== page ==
David Angliss, an analyst with Australia’s leading cryptocurrency investment firm, Apollo Capital, shares the fund’s weekly take on what’s happening in the fast-changing and volatile cryptocurrency space.

Lots of blockchains promise they’re the best single one. Polkadot takes a different approach.

“The ethos behind that Polkadot is that it’s coming at crypto in a different angle, where their ethos is that a cross-chain ecosystem is how the crypto world will operate in the future,” David Angliss says.

Founded by Ethereum co-founder Gavin Wood, Polkadot is the No. 10 crypto project with a market capitalisation of US$26 billion.

“It a blockchain that bundles,” Angliss says. “It can bundle all these different blocks together, at the same time in parallel, so it works like a multichain.”

“That essentially means that it can do significantly more than a single chain blockchain, in terms of its transactions and throughput.”

Ethereum is expected to split into 64 “shards” sometime next year as a means to dramatically increase network performance and reduce congestion and fees.

Polkadot takes this idea one further – rather than shards that are all the same, Polkadot’s “shards” are heterogeneous and extremely customisable, Angliss says. Polkadot refers to them as parachains or parathreads.

While Polkadot won’t have nearly the number of network validators as Ethereum 2.0, which will have thousands, its 300 validators will still make Polkadot significantly more decentralised than some other projects.

For example, Binance Smart Chain has just 21 validators, while Tron has 27 and XRP has 150.

“So concerns about it being centralised aren’t as big an issue,” Angliss says.

For those new to crypto, most of the community are passionate believers in decentralisation, both philosophically and because it makes networks censorship-resistant and difficult to control or subvert.

But increased decentralisation can lead to reduced performance and scalability.

“That’s the compromise, essentially, is through running these customisable multi-chain parachains, a part of the decentralisation isn’t compromised,” Angliss says.

Apollo watching projects

Projects gain a slot on the Polkadot parachain network through a complicated competitive bidding process designed to show which projects have the most backing from the community.

Basically, DOT holders will be asked to loan their tokens to projects for up to two years, in return for that project’s native coins.

Polkadot’s experimental “canary” network, Kusama (KSM), held its first round of parachain auctions in June and July, with the second round set to begin on Wednesday and run through October 6.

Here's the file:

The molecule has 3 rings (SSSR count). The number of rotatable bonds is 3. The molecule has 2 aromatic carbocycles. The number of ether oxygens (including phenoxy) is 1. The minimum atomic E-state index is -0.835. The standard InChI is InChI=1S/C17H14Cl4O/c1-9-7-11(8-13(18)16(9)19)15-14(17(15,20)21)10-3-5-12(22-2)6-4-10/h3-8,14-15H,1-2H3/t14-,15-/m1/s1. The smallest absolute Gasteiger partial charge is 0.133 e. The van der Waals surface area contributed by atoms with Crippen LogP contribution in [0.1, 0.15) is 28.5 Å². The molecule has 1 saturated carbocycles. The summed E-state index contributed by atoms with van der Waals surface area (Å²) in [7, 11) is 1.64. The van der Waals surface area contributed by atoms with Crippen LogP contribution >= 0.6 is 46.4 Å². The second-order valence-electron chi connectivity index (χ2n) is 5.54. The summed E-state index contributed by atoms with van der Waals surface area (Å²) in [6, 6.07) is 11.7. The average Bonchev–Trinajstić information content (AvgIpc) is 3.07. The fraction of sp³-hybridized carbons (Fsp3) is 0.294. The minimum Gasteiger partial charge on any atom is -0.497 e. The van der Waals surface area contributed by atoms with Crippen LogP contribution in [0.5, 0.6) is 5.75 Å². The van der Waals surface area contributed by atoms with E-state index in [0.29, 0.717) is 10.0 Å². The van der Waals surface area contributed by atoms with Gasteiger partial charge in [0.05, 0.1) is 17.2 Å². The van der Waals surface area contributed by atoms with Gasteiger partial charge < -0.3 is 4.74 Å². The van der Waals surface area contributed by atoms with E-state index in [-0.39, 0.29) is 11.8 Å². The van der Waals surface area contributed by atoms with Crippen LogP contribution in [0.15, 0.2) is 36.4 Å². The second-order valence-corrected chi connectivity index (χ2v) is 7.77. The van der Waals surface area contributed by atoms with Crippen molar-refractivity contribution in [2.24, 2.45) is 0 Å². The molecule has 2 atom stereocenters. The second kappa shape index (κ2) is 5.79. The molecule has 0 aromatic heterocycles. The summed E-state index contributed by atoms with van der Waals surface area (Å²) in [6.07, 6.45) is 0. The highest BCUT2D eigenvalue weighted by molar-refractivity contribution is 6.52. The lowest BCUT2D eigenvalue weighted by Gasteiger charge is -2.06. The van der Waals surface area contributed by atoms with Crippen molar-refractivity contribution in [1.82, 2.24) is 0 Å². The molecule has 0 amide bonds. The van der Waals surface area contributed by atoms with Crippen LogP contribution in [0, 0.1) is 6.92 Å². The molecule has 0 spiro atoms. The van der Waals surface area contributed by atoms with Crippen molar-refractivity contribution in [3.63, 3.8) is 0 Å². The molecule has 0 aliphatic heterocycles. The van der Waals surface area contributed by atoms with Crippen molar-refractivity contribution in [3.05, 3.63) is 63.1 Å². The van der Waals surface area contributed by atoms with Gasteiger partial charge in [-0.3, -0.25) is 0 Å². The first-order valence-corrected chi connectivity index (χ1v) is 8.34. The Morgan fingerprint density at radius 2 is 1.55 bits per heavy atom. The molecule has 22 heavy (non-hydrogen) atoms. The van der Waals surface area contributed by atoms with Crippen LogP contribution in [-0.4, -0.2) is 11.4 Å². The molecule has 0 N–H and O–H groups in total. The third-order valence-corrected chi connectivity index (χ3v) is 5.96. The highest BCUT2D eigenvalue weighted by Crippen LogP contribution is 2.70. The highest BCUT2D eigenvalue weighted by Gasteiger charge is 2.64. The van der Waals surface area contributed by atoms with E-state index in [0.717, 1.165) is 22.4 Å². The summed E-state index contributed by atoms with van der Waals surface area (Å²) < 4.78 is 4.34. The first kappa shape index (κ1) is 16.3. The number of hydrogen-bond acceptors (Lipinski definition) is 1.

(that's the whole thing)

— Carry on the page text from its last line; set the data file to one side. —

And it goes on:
Kusama holders who participated in the Karura and Moonriver (MOVR) crowdloans during the first round have already received excellent returns. They’ll also get their original KSM tokens returned to them in a little under a year.

The Polkadot auctions will begin once a full external audit of the Kusama ones has been conducted.

“Apollo doesn’t have any long positions yet in projects that are coming out and launching on Polkadot, but we’re watching them very attentively,” Angliss says.

“And we believe the DeFi ecosystem on Polkadot’s going to be very exciting.”

Angliss cites Parallel Finance, which says it will have the highest capital efficiency in the Polkadot ecosystem. It’ll offer margin staking, auction loans, and staking derivatives.

Then there’s Clover, a “foundational layer for cross-chain compatibility”.

“It’s an operating system that sits on Polkadot,” Angliss says. “So it allows indexing across multiple chains, provides applications such as multichain wallets, so users can see all their assets in one place.”

“We’re looking at looking at investing in some of these projects coming out, because we believe they’ll have quite a vibrant DeFi ecosystem, like Avalanche and Polygon,” Angliss says.

Automata and Solana explode

Meanwhile last week two projects previously mentioned by Apollo, Automata and Solana, had a great week.

A protocol for protecting against “sandwich attacks” in Ethereum’s “dark forest” (i.e., trading bots that front-run transactions) Automata was trading for US71.9c when Apollo analyst Matthew Harcourt highlighted the project in mid-June.

ATA tokens began surging on Wednesday, tripling in price from 60c to $1.88. (Neither Stockhead nor Angliss could see an obvious catalyst for the pump).

On Sunday, ATA were changing hands for US$1.67, making Automata the No. 207 crypto with a market cap of US$287 million.

Solana meanwhile had jumped into the No. 8 crypto spot, according to Coingecko.

Apollo’s chief investment officer, Henrik Andersson, told Stockhead in mid-June that the investment firm wasn’t selling any of its Solana tokens despite their massive gains for the year.

That turns out to have been a wise decision. Solana tokens at the time were trading at less than US$30.

On Sunday afternoon they were changing hands for $94.90, up 10 per cent from yesterday.

The views, information, or opinions expressed in the interview in this article are solely those of the interviewee and do not represent the views of Stockhead.
Stockhead has not provided, endorsed or otherwise assumed responsibility for any financial product advice contained in this article.
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